York on this Fourth of Julv
weekend, the best advice is to stay
home, but of course the attraction of
New York is hard to pass up. when
you ve got the time and the money.
As Calvin Coolidge used to sav
iohsCUhe r unemployment is more
sensational new invention that'll take
. country by storm. We u ' ' n
mean '"lake* ^ ,?n" a"~ <
sec Or"'|ISkDetr?" 15 hePnning to
won,en s side's
the wTonl,nCS Wi" be hjck be?orc
ihino " arc worn out Same
wing goes tor ties. Also I've ilw .
though, that the plumbers le, X
IO SadeT W',en 'hCy dldn'' ">
10 persuade homeowners thai <k.|..
hem ashUb,SH "I" W'
items should change every spnne
ve" r m i rr "eW m,,del ,uh evert
year in different colors and hood
design and have people embarrassed
niano rH*'"? ycar's model. The
eTn wLTse50 ^ ^
But even so, all that wouldn't have
invention people "mply can^'lfve
without. like television. Voii know
v^en television first appeared 00 ?
cent of the people already had all die
T?v "wPeymen,S "'ey could bundle
nobixly co J TJ-Z' hnr,wS,hey
h 10 homes in 'Be country
now have television sets, and some
child re'iT" espeaal|y homes where
ch drer) are unmanageable and .wo
invention I haven't e.
In the mind of some lonelv
inventor or abstract 'onely
scientist working |ate in *
find the money to buy d with
?mehow. and full employment ^
off"as Resident Ford though, of
The''elf 1 8 PnZe for such an idea"
?Way 'S ?"ly aboU? a year
tveryone should go there at least
annually, it" for no other reason than
a thcraputic measure lo show you
you're better off living where you
are. wherever that may be.
Still, you can find there are ways
to kill a few days in New York
without blowing all your money.
You have to have the essentials, like
food, and here is where you can
really do some freeloading.
There really are some decent, in
fact, some of them fairly high class,
spots where you can get freebies
without sacrificing all dignity. This
information is correct as of January
last year, and beyond that, you're on
The Cattleman. 5 hast 45th Street
(between Madison and Fifth Ave.)
serves a terrific hot buffet between 5
and 10 P.M. Chicken, meatballs,
sparerihs. pizza. etc.. all free, and
because of the crowd, they may not
notice if you don't oider a drink.
Max's Kansas City. 215 Park
Avenue South, serves free hors
d'oeuvres between 5 ? 6 P.M.. and
they're not chint/y. either. Fried
Chicken, meatballs, different cheeses,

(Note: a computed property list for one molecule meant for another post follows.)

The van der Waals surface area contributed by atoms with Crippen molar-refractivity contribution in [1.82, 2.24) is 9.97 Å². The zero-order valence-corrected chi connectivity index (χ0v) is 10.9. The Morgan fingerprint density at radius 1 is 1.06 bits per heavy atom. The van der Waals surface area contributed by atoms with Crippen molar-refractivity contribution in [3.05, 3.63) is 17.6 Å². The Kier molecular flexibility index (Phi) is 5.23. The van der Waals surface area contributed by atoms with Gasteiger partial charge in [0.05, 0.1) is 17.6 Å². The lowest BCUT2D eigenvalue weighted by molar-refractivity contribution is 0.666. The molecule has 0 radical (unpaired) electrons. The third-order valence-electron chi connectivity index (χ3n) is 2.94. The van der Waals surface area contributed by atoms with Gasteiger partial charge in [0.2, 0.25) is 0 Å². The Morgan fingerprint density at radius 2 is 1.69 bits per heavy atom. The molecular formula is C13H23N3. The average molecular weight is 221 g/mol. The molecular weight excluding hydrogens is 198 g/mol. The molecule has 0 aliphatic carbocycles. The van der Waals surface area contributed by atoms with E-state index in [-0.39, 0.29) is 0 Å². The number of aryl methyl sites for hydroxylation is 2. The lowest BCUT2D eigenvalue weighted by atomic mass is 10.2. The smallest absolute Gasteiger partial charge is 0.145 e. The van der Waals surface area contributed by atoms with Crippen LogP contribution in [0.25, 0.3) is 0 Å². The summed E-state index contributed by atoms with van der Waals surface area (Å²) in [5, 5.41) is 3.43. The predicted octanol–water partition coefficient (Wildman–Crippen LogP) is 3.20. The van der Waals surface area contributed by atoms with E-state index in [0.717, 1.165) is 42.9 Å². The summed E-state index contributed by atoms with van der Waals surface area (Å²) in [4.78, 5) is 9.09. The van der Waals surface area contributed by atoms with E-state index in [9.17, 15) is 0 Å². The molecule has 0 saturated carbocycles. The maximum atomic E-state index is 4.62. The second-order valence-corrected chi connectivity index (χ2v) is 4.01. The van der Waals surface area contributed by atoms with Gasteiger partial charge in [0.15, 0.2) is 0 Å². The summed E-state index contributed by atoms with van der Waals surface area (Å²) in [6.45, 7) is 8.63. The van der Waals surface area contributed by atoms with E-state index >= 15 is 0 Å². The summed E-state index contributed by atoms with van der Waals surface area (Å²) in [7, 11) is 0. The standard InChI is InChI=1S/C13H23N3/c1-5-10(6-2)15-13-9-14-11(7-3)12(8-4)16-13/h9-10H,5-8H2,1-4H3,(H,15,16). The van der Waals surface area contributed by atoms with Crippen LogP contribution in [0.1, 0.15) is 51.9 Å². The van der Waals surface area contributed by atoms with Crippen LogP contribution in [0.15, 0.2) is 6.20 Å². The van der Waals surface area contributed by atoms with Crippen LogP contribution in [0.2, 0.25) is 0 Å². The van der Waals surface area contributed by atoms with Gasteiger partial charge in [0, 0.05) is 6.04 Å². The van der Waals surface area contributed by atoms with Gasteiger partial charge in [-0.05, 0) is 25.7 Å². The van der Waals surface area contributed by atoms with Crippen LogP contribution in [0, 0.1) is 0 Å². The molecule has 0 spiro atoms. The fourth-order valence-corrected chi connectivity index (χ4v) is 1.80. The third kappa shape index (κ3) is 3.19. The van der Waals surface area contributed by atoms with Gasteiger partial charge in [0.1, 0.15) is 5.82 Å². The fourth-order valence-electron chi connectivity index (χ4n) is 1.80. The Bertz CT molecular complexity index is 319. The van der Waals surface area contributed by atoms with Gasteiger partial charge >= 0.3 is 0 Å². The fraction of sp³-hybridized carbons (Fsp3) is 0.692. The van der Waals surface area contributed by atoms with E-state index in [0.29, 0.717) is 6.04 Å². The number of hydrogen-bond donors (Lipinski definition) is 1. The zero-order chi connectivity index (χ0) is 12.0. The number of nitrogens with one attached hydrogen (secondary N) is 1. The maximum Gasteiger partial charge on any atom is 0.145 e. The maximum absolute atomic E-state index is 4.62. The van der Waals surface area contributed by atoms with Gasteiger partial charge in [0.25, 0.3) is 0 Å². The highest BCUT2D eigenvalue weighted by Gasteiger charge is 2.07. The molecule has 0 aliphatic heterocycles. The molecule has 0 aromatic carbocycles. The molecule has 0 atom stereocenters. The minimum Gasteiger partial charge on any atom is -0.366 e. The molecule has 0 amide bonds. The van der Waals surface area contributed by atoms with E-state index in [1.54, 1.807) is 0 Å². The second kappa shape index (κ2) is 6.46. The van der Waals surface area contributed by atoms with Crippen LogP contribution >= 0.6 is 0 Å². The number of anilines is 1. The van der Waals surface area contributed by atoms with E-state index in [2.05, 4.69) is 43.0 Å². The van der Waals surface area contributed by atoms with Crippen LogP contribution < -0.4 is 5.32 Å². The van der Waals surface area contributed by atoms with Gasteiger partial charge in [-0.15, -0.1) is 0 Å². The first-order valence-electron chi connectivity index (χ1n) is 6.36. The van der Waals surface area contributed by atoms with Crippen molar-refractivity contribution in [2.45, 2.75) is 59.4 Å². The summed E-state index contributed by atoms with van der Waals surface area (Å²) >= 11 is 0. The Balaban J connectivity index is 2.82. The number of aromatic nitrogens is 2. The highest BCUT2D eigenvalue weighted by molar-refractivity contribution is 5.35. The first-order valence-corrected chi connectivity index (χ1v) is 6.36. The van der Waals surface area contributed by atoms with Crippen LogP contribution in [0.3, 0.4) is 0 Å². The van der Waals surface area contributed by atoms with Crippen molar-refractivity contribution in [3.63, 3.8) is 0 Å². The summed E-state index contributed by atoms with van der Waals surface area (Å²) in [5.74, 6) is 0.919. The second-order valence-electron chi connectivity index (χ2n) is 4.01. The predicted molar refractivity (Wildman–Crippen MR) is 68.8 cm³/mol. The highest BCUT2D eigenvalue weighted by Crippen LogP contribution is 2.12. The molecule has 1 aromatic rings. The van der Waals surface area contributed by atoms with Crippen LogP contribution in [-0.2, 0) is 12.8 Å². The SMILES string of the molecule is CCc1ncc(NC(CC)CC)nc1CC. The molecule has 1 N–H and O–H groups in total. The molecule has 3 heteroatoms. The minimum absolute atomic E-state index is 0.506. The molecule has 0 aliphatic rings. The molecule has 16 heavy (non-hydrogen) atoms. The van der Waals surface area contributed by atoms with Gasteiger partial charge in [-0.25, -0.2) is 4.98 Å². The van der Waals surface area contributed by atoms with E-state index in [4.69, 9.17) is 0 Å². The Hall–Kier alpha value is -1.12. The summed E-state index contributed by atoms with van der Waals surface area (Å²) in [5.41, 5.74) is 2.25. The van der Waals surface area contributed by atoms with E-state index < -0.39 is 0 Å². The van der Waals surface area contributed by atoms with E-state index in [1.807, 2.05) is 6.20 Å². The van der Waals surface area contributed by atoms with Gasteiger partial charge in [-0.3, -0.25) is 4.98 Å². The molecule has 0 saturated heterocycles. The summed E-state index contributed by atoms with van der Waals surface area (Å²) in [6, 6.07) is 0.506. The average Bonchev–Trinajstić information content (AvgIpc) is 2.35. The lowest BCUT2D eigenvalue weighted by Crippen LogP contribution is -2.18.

etc. Drinks are reasonable, too. SI -
So maybe you're not crazy about
Korean food, but if it's free, who's
going to argue. Check out Arirang
House. 28 West 5bth Street (between
5th and 6th). where if you order a
drink, they bring you a special plate
of delicious, fried appetizers.
Regrettably , they only give one to a
Here's a place that's really
generous, you can go back for
seconds, thirds. This is a place for
serious eaters. The Teheran. 45 West
44th Street, serves clams, fried
shrimp, all kinds of hot and cold hors
d'oeuvres. Drinks are SI .20 and You
can fill up on all the free cheese and
crackers you can eat at the Town
House F.ast. 108 Fast 58th Street
(between Lexington and Park Ave.),
on weekdays only between 5-7 P.M.
This is that real good Fnglish style
cheddar. by the way. Drinks are
SI .50 and up.
The Golden Fagle lounge in the
Holiday Inn on West 57th Street has
some pretty good free food between
5 and 7 P M
The Roast Beef and Brew, 59th
Street and Madison Avenue, has
unlimited hot hors d'oeuvres with
the drinks, which are S1.55.
Last on our list, but first in terms
of the view, is the lounge on top of
the Beekman Tower Hotel at 49th
Street and First Avenue. Free hot
and cold hors d'oeuvres from 5 to 2
A.M., seven days a week. Drinks are
SI .50 and up.
This listing is by no means
complete, and we'll be glad to add
more if die readers will contact us.
Coming soon, a freeloaders guide to
the Washington. D C. area.
Letter To The Editor
In reference to the airport
"As We"s? ff"lral.and the edi'?"<d
like by Laurie Te,f?r. I d
like to make a few comments
in i oltn COTUlg to the F' Bragg area
few 11 a" W' 1 'he exception of a
ew years spent overseas, I have
flown aircraft from the Raeford
we'Tn AirporI ^ airport was
one of the two major considerations
I had When I purchased land for a
wasletheefnear.|Raef0rd Thc olher
was the friendliness of the Hoke